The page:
In concluding my few remarks on this serious outbreak, the like of which it is to be hoped will not be seen again in this province, it is only fair to chronicle the excellent behavior of the Chinese officials and of the Viceroy of Yuen-nan in dealing with the situation. Although he is not, I believe, generally liked by the people as their ruler, Li Chin Hsi did all he could to quell the riots speedily, and saw to it that all the officials in whose districts the rebellion was raging, and who made blunders during its progress, were degraded in rank. It is difficult for Europeans thoroughly to grasp the situation. From Chao-t’ong to Yuen-nan-fu, the viceregal seat, is twelve days’ hard going, and all communication was done by telegraph—seemingly easy enough; but one must not discount the slow Chinese methods of doing things. Most of the troops were twelve days away, and in China—in backward Yuen-nan especially—to mobilize a thousand men and march them over mountains a fortnight from your base is not a thing to be done at a moment’s notice. By the time they would arrive, it might have been possible for all the foreigners to have been massacred and their premises demolished, especially as the exits were blocked on all sides. But no time was lost and no pains were saved; and although the Chao-t’ong foreign residents, who suffered in suspense more than most missionaries are called upon to suffer, may differ with me in this opinion, I believe that not one of the officials who took part in endeavors to keep the riots from assuming more actually dangerous proportions could have done more than was done. If a man neglected his duty he lost his button, and he deserved nothing else.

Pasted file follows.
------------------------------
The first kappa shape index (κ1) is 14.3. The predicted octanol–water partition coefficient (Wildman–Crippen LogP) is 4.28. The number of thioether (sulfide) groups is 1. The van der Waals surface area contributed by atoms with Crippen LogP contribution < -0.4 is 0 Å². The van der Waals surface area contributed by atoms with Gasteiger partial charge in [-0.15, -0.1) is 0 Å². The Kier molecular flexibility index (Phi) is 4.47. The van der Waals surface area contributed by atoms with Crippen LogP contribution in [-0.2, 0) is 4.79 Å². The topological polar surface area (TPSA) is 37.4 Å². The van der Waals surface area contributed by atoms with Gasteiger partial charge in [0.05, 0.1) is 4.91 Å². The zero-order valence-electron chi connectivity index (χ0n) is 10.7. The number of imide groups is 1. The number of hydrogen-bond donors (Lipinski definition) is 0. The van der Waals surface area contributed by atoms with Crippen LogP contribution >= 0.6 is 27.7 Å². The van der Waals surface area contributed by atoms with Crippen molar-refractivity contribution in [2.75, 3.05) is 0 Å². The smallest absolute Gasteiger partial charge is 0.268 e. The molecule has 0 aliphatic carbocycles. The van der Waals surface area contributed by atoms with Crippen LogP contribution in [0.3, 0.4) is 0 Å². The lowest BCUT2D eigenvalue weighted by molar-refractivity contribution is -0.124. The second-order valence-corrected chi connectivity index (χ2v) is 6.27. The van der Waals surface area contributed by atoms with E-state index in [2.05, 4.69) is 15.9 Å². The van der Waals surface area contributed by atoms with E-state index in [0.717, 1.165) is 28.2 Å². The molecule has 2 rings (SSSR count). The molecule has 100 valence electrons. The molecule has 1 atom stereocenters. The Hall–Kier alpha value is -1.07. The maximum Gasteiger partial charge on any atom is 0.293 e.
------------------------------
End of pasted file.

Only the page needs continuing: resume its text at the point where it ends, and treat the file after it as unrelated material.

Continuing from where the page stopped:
In Mr. P. O’Brien Butler, the able British Consul-General, the British subjects had the greatest confidence. He might have erred in having declined from harassing the Chinese Foreign Office to grant permission and protection to Britishers who wished to travel after the leaders of the rebellion had been captured, but he undoubtedly erred on the right side.
An unfortunate incident for the United Methodist missionaries was the fact that the Rev. Charles Stedeford, who was sent out by the Connexion to visit the whole of the mission fields, was able to come only so far as Tong-ch’uan-fu, and was forced to return to Europe without having seen any of the magnificent work among the Hua Miao.
After my manuscript went forward to my publishers, permission to travel and protection were granted to British subjects again on the main road leading up to the Yangtze Valley. The author was the first Britisher to go from Tong-ch’uan-fu to Chao-t’ong-fu, and as I write, as late as the middle of July, 1910, I am of the opinion that it is unwise to travel over this road for a long time to come, unless it is absolutely imperative to do so. At Kiang-ti I had considerable trouble in getting a place to sleep, and I was glad when I had passed Tao-ueen.